Central bank digital currencies, or CBDCs, have been making an increasing number of headlines this year — and for good reason. The number of countries said to be exploring CBDCs has doubled in the past year, according to a tracker released in July by The Atlantic Council, a D.C. based think tank:

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Source: atlanticcouncil.org/cbdctracker, August 25th, 2021

“It’s an enormous increase,” said Ole Moehr, associate director of the GeoEconomics Center at the Atlantic Council. When the first version of the tracker was released last year, only 35 countries were exploring CBDC development. As of this July, there were 81.  

CBDCs could solve one of the most persistent problems in banking: how to broaden financial inclusion for traditionally underbanked populations. However, they’re not without their own regulatory and structural hurdles. 

Still, increasingly the question isn’t if the U.S. will develop its own digital dollar, but when. 

What Is a CBDC? 

A CBDC is digital money issued by a central bank; just as the U.S. Federal Reserve prints dollars and mints coins, it could also issue digital dollars and coins.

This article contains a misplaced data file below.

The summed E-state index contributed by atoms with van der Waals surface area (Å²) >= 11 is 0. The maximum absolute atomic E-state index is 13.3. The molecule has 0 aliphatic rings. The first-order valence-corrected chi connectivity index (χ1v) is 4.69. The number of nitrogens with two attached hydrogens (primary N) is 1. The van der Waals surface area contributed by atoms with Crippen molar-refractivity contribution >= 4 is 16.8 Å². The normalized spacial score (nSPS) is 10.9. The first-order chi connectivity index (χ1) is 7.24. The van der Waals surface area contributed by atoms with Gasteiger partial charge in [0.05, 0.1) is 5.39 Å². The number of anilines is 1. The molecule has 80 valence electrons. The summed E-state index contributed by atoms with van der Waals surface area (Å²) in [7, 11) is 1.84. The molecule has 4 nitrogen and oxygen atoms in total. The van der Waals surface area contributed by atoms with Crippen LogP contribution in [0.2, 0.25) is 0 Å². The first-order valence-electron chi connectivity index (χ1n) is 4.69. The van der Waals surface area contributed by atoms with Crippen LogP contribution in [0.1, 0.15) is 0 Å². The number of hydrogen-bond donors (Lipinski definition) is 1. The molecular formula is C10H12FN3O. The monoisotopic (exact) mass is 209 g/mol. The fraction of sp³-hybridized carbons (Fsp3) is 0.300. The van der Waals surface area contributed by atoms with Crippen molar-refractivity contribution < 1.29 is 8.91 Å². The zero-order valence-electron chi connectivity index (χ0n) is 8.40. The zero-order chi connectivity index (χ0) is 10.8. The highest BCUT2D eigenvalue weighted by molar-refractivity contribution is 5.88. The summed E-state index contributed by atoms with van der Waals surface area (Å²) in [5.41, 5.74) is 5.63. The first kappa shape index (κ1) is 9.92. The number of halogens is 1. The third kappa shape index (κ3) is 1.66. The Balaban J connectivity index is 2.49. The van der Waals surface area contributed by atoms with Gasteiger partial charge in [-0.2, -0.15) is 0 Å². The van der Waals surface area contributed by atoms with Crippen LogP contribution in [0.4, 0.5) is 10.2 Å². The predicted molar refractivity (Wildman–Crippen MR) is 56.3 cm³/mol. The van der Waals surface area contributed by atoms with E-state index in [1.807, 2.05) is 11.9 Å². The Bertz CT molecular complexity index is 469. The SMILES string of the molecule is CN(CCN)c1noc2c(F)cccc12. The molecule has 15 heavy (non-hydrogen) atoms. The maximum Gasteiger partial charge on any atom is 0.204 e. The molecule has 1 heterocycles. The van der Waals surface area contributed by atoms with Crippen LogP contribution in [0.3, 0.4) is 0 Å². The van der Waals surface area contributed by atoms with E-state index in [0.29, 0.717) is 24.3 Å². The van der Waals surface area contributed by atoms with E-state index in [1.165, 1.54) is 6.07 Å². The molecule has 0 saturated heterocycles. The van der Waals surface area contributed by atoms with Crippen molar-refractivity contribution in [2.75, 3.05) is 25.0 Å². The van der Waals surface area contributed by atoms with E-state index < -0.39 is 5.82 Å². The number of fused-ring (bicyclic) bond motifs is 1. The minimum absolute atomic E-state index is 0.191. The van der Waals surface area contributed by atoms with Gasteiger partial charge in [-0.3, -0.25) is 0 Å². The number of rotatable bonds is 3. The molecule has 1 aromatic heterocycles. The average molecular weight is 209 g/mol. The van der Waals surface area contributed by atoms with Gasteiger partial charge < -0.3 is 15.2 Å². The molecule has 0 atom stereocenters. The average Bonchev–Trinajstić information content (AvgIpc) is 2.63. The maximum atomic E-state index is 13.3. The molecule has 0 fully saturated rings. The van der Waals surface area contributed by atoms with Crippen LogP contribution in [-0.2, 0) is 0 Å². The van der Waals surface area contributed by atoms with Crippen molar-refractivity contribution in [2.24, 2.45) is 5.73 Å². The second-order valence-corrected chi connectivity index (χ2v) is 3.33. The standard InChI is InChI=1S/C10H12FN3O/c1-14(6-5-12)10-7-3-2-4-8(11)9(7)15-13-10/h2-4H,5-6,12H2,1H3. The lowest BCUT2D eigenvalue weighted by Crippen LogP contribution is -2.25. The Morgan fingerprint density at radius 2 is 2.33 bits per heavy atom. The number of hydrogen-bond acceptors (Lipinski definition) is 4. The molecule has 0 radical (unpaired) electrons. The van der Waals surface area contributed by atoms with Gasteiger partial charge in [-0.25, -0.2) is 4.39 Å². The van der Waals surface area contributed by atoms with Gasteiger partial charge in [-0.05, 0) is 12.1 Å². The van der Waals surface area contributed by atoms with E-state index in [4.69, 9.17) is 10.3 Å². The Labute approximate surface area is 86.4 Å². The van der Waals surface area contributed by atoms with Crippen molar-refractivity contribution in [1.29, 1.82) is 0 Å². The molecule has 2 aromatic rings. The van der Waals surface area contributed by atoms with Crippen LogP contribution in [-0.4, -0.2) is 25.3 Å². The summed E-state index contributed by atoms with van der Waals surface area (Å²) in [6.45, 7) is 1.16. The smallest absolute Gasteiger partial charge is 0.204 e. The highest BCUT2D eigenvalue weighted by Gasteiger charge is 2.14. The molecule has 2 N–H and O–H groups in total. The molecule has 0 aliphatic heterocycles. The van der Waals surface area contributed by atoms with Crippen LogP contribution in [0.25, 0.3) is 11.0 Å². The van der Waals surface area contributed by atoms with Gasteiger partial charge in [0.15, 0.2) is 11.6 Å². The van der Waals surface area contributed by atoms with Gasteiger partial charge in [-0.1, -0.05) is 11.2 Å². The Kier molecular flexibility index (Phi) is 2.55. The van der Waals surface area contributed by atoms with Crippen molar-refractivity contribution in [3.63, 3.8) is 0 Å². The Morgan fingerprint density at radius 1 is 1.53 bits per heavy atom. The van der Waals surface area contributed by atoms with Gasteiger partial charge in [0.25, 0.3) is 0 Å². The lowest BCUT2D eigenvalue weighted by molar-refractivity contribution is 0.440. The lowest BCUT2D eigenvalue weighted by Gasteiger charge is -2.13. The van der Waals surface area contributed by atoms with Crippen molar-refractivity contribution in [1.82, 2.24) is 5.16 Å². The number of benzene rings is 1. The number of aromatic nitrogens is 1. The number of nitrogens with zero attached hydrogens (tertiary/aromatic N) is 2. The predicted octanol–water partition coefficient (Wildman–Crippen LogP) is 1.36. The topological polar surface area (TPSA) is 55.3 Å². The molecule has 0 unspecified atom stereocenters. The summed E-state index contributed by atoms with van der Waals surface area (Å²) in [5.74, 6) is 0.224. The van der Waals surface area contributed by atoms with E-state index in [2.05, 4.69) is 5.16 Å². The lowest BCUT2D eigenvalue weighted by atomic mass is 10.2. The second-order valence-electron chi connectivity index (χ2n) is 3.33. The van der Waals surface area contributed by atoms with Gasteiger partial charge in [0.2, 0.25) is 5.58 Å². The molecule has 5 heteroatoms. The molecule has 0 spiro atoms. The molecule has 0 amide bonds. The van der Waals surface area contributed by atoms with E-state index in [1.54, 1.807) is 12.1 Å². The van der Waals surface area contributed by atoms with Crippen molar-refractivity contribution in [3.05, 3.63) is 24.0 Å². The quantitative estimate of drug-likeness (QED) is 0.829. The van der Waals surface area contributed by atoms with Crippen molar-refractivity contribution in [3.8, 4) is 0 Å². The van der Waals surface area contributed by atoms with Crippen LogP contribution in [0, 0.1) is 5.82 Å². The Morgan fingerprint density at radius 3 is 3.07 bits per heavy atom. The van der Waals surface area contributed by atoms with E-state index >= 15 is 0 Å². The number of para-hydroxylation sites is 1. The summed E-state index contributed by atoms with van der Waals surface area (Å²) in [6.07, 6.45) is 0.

Whereas other digital currencies (aka, cryptocurrencies) are issued by private companies or mined as part of a decentralized network, CBDCs would be issued by the government, and exist as a digital version of an existing physical currency. 

However, CBDCs would function technologically like other digital currencies, using the same distributed ledger technology. Essentially, a distributed ledger is a database spread across a network. Blockchain, the technology underpinning Bitcoin, Ethereum and most other major cryptocurrencies, is arguably the best-known example of a distributed ledger. 

As of August 2021, five countries have fully launched CBDCs under two central bank regimes. The first was the Bahamian Sand Dollar, issued by the Central Bank of the Bahamas in October 2020, while in March, the Eastern Caribbean Central Bank launched Dcash for Antigua and Barbuda, Grenada, Saint Lucia, and St. Kitts and Nevis. 

CBDCs Can Broaden Financial Inclusion

The Caribbean CBDCs were developed to broaden financial inclusion and access. For example, as the member nations are composed of multiple islands, in-person banking is not always easy or feasible. 

The Bahamas Central Bank Governor John Rolle told Bloomberg in May that not only is physical banking in the country more costly due to island geography, but frequent hurricanes and national disasters can threaten financial access as well. Wireless payment systems using digital currencies can allow commerce to recover quickly in the aftermath of a disaster, even if individual bank branches and their cash reserves take longer to restore. 

Even in larger economies, financial inclusion is a big part of CBDC discussion.